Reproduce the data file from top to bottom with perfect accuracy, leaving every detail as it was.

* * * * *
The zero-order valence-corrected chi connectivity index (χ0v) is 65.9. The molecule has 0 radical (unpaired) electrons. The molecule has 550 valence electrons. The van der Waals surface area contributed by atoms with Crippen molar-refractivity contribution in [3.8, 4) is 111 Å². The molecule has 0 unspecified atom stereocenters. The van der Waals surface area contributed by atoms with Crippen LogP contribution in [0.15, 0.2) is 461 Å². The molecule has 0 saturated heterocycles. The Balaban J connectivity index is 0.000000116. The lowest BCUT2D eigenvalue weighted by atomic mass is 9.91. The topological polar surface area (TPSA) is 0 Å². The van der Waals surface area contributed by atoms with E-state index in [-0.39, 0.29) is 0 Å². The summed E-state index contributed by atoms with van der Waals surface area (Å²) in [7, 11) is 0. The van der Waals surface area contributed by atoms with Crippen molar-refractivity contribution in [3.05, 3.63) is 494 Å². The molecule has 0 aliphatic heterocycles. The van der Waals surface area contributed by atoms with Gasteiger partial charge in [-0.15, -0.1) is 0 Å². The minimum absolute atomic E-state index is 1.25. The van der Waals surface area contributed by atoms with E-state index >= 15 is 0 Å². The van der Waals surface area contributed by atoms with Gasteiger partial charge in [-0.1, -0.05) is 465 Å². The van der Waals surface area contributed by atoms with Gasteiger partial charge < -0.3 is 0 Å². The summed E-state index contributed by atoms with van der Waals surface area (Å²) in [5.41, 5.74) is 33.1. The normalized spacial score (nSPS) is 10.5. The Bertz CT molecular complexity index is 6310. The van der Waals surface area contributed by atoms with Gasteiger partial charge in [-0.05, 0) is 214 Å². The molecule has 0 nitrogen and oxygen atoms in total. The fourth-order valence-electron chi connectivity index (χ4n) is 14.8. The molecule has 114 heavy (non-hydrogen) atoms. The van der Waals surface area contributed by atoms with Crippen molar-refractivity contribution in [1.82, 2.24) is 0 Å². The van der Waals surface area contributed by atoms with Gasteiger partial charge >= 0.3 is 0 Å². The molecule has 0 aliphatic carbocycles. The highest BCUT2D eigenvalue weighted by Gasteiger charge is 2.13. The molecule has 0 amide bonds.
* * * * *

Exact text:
The zero-order valence-corrected chi connectivity index (χ0v) is 65.9. The molecule has 0 radical (unpaired) electrons. The molecule has 550 valence electrons. The van der Waals surface area contributed by atoms with Crippen molar-refractivity contribution in [3.8, 4) is 111 Å². The molecule has 0 unspecified atom stereocenters. The van der Waals surface area contributed by atoms with Crippen LogP contribution in [0.15, 0.2) is 461 Å². The molecule has 0 saturated heterocycles. The Balaban J connectivity index is 0.000000116. The lowest BCUT2D eigenvalue weighted by atomic mass is 9.91. The topological polar surface area (TPSA) is 0 Å². The van der Waals surface area contributed by atoms with E-state index in [-0.39, 0.29) is 0 Å². The summed E-state index contributed by atoms with van der Waals surface area (Å²) in [7, 11) is 0. The van der Waals surface area contributed by atoms with Crippen molar-refractivity contribution in [3.05, 3.63) is 494 Å². The molecule has 0 aliphatic heterocycles. The van der Waals surface area contributed by atoms with Gasteiger partial charge in [-0.15, -0.1) is 0 Å². The minimum absolute atomic E-state index is 1.25. The van der Waals surface area contributed by atoms with E-state index >= 15 is 0 Å². The van der Waals surface area contributed by atoms with Gasteiger partial charge in [-0.1, -0.05) is 465 Å². The van der Waals surface area contributed by atoms with Gasteiger partial charge < -0.3 is 0 Å². The summed E-state index contributed by atoms with van der Waals surface area (Å²) in [5.41, 5.74) is 33.1. The normalized spacial score (nSPS) is 10.5. The Bertz CT molecular complexity index is 6310. The van der Waals surface area contributed by atoms with Gasteiger partial charge in [-0.05, 0) is 214 Å². The molecule has 0 nitrogen and oxygen atoms in total. The fourth-order valence-electron chi connectivity index (χ4n) is 14.8. The molecule has 114 heavy (non-hydrogen) atoms. The van der Waals surface area contributed by atoms with Crippen molar-refractivity contribution in [1.82, 2.24) is 0 Å². The van der Waals surface area contributed by atoms with Gasteiger partial charge >= 0.3 is 0 Å². The molecule has 0 aliphatic carbocycles. The highest BCUT2D eigenvalue weighted by Gasteiger charge is 2.13. The molecule has 0 amide bonds.